The Aisle Seat - Movie Reviews by Mike McGranaghan
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THE AISLE SEAT - by Mike McGranaghan


Avengers: Infinity War

Avengers: Infinity War is the Lawrence of Arabia of superhero movies. It's a comic book Ben-Hur. In other words, this is a sprawling epic that runs a little on the longish side, yet uses the length to deliver genuine spectacle that also compels you on a character level. Although extremely unlikely to become the kind of cinematic classic those other two pictures are, it shares with them a dedication to scope. That makes Infinity War feel different – bigger – than the other entries in the Marvel Cinematic Universe thus far.

The plot can be described in a single sentence: Thanos (Josh Brolin) is out to get all the Infinity Stones so that he can destroy the universe, and the Avengers attempt to stop him.

The pleasure in the movie is the way it carries out that plot. There are, of course, a lot of superheroes. Almost every Marvel character to grace the screen before now is accounted for, with the notable exceptions of Hawkeye and Ant-Man. Infinity War takes a fun mix-and-match approach, teaming up the heroes in clever combinations. For instance, Thor (Chris Hemsworth) is rescued by Star-Lord (Chris Pratt) and crew. Since Thor: Ragnarok was as much a comedy as an action movie, putting the character with the inherently humorous gang from Guardians of the Galaxy allows for some funny interactions.

Meanwhile, Doctor Strange (Benedict Cumberbatch) encounters Iron Man (Robert Downey, Jr.), who brings in Spider-Man (Tom Holland). Captain America (Chris Evans) and Black Widow (Scarlett Johansson) end up in Wakanda with Black Panther (Chadwick Boseman). You get the picture. Also present are Hulk (Mark Ruffalo), Vision (Paul Bettany), Falcon (Anthony Mackie), and Scarlet Witch (Elizabeth Olsen), as well as the supporting players from each individual Marvel chapter.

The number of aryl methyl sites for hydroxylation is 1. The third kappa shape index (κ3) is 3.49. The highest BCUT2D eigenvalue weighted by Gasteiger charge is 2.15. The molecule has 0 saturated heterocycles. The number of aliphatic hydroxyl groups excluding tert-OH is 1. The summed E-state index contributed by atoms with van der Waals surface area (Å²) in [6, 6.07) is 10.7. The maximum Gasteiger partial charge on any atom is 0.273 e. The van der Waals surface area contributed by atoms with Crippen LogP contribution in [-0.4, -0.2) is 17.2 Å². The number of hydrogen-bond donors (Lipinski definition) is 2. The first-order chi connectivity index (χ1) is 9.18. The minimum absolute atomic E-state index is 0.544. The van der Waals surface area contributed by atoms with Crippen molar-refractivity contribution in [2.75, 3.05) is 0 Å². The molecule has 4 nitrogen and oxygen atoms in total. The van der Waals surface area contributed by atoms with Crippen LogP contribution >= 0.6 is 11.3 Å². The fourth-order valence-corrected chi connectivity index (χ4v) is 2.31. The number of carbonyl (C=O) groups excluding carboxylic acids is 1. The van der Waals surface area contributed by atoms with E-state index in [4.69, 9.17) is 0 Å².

The danger in trying to include so many characters is creating a tonal mess. Unlike Avengers: Age of Ultron, which had to take care of so much “business” that it occasionally lost track of itself, Infinity War successfully weaves everything together. The key is essentially dividing the movie up into just a few sections, each anchored by a single character. Scenes with Star-Lord feel like the Guardians movies with appearances from other heroes, sections set in Wakanda maintain the feel of Black Panther, and so on. This way, you aren't getting an eight-movie pile-up, but rather a three- or four-movie combination that is more carefully balanced out. The effect isn't 100% smooth; it's smooth enough, though.

The action scenes are extremely well-done, with a battle on Wakanda being the standout. Directors Joe and Anthony Russo (Captain America: Civil War) establish some human stakes, build up to a major explosion of action, then repeat the process. Anyone who has absorbed the MCU has come to expect top-notch action, and the character development has similarly been a key part of the appeal. Infinity War dramatically raises the bar on the latter part of that equation. In the final half hour, and once before it, events occur that are breathtaking in the way they're willing to rewrite the rules of Marvel movies. This chapter is a game-changer in that respect, playing on the affection we've developed for all the characters and then thoroughly shaking it up. No playing it safe here – the screenplay by Christopher Markus and Stephen McFeely has twists that keep you hooked and make you gasp.

Avengers: Infinity War is technically the first half of a two-part saga. It ends on a gut-punch cliffhanger, albeit not one that makes you feel ripped off. If anything, you'll be clamoring to find out what happens next, especially once you realize the implications of the now-requisite post-credits scene. What lies ahead offers great promise.

The Marvel Cinematic Universe has been remarkably steady in quality so far. Infinity War maintains that quality, simultaneously letting us know that the Universe will never be the same again.

( 1/2 out of four)

Avengers: Infinity War is rated PG-13 for intense sequences of sci-fi violence and action throughout, language and some crude references. The running time is 2 hours and 29 minutes.

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